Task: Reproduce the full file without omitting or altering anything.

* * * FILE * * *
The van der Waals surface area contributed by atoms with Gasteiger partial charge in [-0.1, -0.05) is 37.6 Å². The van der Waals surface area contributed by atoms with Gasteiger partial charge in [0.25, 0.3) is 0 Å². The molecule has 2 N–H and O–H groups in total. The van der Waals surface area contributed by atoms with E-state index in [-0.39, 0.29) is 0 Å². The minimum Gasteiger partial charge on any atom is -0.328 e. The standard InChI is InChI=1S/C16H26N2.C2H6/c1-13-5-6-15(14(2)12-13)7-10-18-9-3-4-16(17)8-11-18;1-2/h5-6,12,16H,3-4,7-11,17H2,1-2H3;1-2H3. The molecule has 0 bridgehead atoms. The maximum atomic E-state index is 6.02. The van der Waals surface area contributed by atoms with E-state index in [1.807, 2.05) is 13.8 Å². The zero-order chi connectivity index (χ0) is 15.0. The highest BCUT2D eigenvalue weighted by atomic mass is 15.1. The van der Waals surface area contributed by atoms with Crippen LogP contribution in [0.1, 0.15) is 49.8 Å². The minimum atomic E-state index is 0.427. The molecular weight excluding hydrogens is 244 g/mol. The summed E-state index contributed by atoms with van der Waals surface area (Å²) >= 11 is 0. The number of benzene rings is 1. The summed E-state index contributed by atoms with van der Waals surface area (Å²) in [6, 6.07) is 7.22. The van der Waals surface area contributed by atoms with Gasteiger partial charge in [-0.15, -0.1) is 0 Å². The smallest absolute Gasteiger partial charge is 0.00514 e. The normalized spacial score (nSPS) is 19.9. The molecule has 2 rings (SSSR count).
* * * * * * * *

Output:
The van der Waals surface area contributed by atoms with Gasteiger partial charge in [-0.1, -0.05) is 37.6 Å². The van der Waals surface area contributed by atoms with Gasteiger partial charge in [0.25, 0.3) is 0 Å². The molecule has 2 N–H and O–H groups in total. The van der Waals surface area contributed by atoms with E-state index in [-0.39, 0.29) is 0 Å². The minimum Gasteiger partial charge on any atom is -0.328 e. The standard InChI is InChI=1S/C16H26N2.C2H6/c1-13-5-6-15(14(2)12-13)7-10-18-9-3-4-16(17)8-11-18;1-2/h5-6,12,16H,3-4,7-11,17H2,1-2H3;1-2H3. The molecule has 0 bridgehead atoms. The maximum atomic E-state index is 6.02. The van der Waals surface area contributed by atoms with E-state index in [1.807, 2.05) is 13.8 Å². The zero-order chi connectivity index (χ0) is 15.0. The highest BCUT2D eigenvalue weighted by atomic mass is 15.1. The van der Waals surface area contributed by atoms with Crippen LogP contribution in [0.1, 0.15) is 49.8 Å². The minimum atomic E-state index is 0.427. The molecular weight excluding hydrogens is 244 g/mol. The summed E-state index contributed by atoms with van der Waals surface area (Å²) >= 11 is 0. The number of benzene rings is 1. The summed E-state index contributed by atoms with van der Waals surface area (Å²) in [6, 6.07) is 7.22. The van der Waals surface area contributed by atoms with Gasteiger partial charge in [-0.15, -0.1) is 0 Å². The smallest absolute Gasteiger partial charge is 0.00514 e. The normalized spacial score (nSPS) is 19.9. The molecule has 2 rings (SSSR count).